PRO. The coming election will contain a debate pitting the importance and contribution of the individual versus the significance and contribution of the community. This can be presented as a conflict between individual liberty and the responsibility of the government to establish order and tranquility in our nation and culture.

The Republicans will stress the individual at the expense of the government. Indeed, they will stress that the state limits individual liberty and therefore the state needs to be suppressed. The Democrats will stress the deleterious effects of uncontrolled greed and its tendency to enrich the wealthy and precipitate depressions. Therefore, the individual (and corporations) needs to be properly regulated in order to maintain order and stability. Who is right?

We have already seen some of this with Paul Ryan talking about individualism and extolling the place of the individual in our culture. The Republican National Convention had speaker after speaker claiming that they alone were responsible for their own business success ("I built that!") with the implication that they accomplished it without any help from the government. President Obama, in a famously misquoted moment, pointed out that individuals do not succeed in business solely by their own efforts but are also helped by education, infrastructure, security, and a regulated stable financial system provided by the government.

Both positions miss the big picture. Consider Oscar Pistorius, the "Blade Runner" who, after having both legs amputated, competed in both the London Olympics and Paralympics with the aid of carbon-fiber transtibial artificial limbs. His effort to compete has to be attributed to his individual conditioning (individualism) but his ability to compete has to be attributed to the communities that discovered carbon fiber, analyzed its properties and engineered the design to the point that would make him competitive with the best two-legged runners in the world. Egotistical, self-centered individuals claim that their success is due only to their own efforts. This frame of mind is also seen in individuals who have been blinded by their success and no longer give credit to all those who have helped them along the way. This can easily lead people in power to become selfish and tyrannical. Think of it this way -- individualism without humility is one step away from tyranny.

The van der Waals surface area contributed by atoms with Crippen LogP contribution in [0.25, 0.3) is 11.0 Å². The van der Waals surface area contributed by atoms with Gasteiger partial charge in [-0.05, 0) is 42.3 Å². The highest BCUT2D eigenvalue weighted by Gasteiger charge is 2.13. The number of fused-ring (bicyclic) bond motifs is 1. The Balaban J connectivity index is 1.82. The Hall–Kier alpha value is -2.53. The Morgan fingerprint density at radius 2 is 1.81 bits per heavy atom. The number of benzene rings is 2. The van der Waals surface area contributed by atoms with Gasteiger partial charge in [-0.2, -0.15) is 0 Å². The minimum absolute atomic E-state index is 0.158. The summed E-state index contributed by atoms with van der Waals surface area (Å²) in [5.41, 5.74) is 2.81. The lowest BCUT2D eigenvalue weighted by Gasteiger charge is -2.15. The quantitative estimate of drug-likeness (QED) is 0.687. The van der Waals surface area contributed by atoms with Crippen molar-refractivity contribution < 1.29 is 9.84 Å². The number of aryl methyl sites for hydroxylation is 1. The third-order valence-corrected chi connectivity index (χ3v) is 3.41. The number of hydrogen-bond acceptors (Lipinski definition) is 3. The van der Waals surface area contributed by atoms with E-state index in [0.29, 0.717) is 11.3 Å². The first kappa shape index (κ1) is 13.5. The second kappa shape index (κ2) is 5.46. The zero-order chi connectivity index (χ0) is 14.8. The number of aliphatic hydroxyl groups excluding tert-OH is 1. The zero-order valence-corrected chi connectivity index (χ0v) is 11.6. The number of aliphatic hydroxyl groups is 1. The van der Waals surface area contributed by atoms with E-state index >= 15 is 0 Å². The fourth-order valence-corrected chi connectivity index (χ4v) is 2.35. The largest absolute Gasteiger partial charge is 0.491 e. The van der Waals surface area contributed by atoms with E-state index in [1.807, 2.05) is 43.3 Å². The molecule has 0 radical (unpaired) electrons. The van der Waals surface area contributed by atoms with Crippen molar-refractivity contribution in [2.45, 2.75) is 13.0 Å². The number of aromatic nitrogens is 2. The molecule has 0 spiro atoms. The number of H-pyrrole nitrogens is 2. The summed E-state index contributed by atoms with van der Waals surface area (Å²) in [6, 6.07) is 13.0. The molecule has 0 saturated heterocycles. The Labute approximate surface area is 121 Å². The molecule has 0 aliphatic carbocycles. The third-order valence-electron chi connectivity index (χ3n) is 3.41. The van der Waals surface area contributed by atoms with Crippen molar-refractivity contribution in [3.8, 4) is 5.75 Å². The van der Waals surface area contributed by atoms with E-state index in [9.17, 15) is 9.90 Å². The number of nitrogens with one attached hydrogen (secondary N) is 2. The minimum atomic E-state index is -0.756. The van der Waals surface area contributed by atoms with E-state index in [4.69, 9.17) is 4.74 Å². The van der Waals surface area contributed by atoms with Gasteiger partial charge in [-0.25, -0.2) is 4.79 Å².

Today, this tyranny is most notable in the failure of the rich to pay a just proportion of taxes. One of the principles of capitalism is that a person should be paid for the value he adds to property. The wealthy, by denying the value that government has added to their business, make the claim that they do not need to pay for this added value. This other side of trickle-down economics has resulted in a shift of wealth from the middle class to the very rich.

The point is we are all our brothers' keepers. We accomplish more when working as a community, not as individuals. We all need to pay for the benefits government provides in proportion to the value we receive and we need to watch out for the corruption wealth can produce in our society -- greed, selfishness and tyranny.

Conservatives delight in scaring people with the word "collectivism," which they equate with socialism or communism. Those terms are bantered about repeatedly in order to induce fear in voters. But collectivism is simply this: a political theory advocating collective control over production and distribution. Individualism is a theory that maintains the political and economic independence of the individual and stresses individual initiative, action and interests.

Rather than theorizing, a more humanistic approach would be a dichotomy between the individual and the community. This would require inventing a new word -- community-ism -- that would serve as a counterpoint to individualism. Certainly without community, we could never have built the Panama Canal, the Hoover Dam or the interstate highway system; nor would we have sent men to the moon or eliminated Japanese and German imperialism during World War II. There is both a need for individual achievement serving as a stimulus toward excellence and the collective cooperation of community advancing all mankind toward a richer and fuller existence.

Dr. William D. Bezdek is a retired cardiologist who survived 37 years of practice in Bakersfield.